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Author Topic: Bitcoin isn't green  (Read 2144 times)
01BTC10
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March 28, 2012, 11:22:58 AM
 #21

Producing electronic like the computer we use or FPGA is not green. But once produced FPGA is greener than GPU.
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March 28, 2012, 07:45:17 PM
 #22

Energy economics is a difficult field to wrap your mind around.  Don't assume that ASICs will make the number lower.  A large portion of every dollar spent on mining hardware ultimately ends up being consumed as energy as well.

Every last economically-recoverable bit of fossil energy will be burnt with or without Bitcoin.

Think of the level of waste due to mal-investment, for instance, in maintaining Dollar hegemony or the global derivatives market.  Bitcoin is insignificant in comparison, and always will be.


@ OP.  ^ was exactly my point.  If Bitcoin becomes what it was intended to be the energy cost would be minuscule compared to the large financial institutions.

So, Bitcoin, potentially, is massively greener by comparison, so worrying that is not green is obtuse.
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March 28, 2012, 09:05:56 PM
 #23

Once after FPGA comes online, it'll be lower

No, it won't.  Well maybe for a few people, for a while as FPGAs distribute through the network.

The network adjusts difficulty, and miners buy more buying power until the block cost equals the block reward.  The technology used is, I'm afraid, not a factor.

Cost per transaction will go down as the average transactions per block goes up or as the reward per block goes up (measured in dollars).  Nothing to do with the hash rate.

What we do get is a more secure block chain for the same cost -- hurrah.

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April 16, 2012, 04:21:16 AM
 #24

BTC will have a new green option in the future www.greenbtc.com (Coming Soon)

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[CryptoStocks] GREEN - GreenBTC - Mining Company on CryptoStocks
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April 16, 2012, 04:40:37 AM
 #25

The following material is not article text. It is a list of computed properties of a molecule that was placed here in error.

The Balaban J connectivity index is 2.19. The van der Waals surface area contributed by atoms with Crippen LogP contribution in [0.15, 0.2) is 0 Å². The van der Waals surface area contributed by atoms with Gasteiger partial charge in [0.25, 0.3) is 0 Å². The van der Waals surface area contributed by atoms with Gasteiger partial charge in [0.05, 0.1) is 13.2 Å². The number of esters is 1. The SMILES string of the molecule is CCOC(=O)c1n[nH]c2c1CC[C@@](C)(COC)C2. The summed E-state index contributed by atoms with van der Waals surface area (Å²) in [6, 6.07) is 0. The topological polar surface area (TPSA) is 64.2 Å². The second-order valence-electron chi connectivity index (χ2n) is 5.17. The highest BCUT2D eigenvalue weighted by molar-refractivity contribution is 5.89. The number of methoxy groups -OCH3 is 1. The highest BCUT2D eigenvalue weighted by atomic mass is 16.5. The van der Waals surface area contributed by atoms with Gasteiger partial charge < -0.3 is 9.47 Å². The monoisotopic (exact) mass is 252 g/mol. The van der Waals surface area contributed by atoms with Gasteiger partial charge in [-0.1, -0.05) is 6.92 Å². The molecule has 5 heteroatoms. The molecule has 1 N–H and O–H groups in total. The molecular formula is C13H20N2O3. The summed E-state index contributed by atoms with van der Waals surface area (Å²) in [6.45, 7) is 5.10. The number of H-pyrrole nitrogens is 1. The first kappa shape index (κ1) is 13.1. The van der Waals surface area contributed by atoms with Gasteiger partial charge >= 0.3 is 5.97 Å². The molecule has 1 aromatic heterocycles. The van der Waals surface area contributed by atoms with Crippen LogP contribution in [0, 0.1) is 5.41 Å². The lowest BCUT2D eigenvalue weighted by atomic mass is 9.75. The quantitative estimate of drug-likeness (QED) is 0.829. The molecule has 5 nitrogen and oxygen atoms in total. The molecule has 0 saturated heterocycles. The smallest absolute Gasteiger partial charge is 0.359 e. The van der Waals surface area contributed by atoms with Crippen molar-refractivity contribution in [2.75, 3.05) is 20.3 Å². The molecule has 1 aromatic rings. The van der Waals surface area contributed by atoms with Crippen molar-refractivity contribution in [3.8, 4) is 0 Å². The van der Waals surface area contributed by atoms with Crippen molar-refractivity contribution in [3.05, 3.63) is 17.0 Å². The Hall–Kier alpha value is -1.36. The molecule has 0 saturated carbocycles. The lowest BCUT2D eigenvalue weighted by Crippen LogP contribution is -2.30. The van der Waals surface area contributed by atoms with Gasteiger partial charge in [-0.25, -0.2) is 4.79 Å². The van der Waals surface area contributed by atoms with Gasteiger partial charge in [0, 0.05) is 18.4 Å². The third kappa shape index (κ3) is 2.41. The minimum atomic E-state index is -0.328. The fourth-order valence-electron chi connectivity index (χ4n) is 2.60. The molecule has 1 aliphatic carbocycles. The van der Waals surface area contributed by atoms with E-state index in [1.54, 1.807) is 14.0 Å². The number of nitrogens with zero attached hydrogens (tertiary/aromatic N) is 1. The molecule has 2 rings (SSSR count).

Bitcoin needs mining. Mining costs a whole lot of electricity. Electricity still mostly comes from fossil fuels.

Ergo, bitcoin isn't green.
I can rephrase that, and play with words all day as well:
Bitcoin needs mining. Mining costs almost no electricity. Electricity can come from microwave lasers from solar satellites orbiting our Earth.

Ergo, Bitcoin is space age and the future!


Now the facts:
Bitcoin needs mining. Mining uses electricity. Electricity comes from energy.

Ergo, bitcoin is energy.




Your logic is flawed.
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April 16, 2012, 05:19:13 AM
 #26

well, HUMANS and everything they do isn't green. The problem is that this energy must be used to decipher the SHA256 hashes, which is how the btc supply is naturally regulated. If only there was some other low-power activity we could be doing instead this would be great.

How about every time you plant a tree you register the tree and get 1 btc...or something. Someones would figure a way to scam the system, the value will decimate, and people will lose faith and stop using btc. And anyway who is gonna issue you that 1 btc? The central bank of btc? I think alot of people participate in btc because its decentralized and anonymous, and the environmentally unfriendly methods we have now give the currency the unique qualities that make people want to trade in some of there dollars for it.
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April 16, 2012, 06:50:54 AM
 #27

If only there was some other low-power activity we could be doing instead this would be great.

Slavery is pretty low-power.  You should try that.

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April 16, 2012, 10:03:14 AM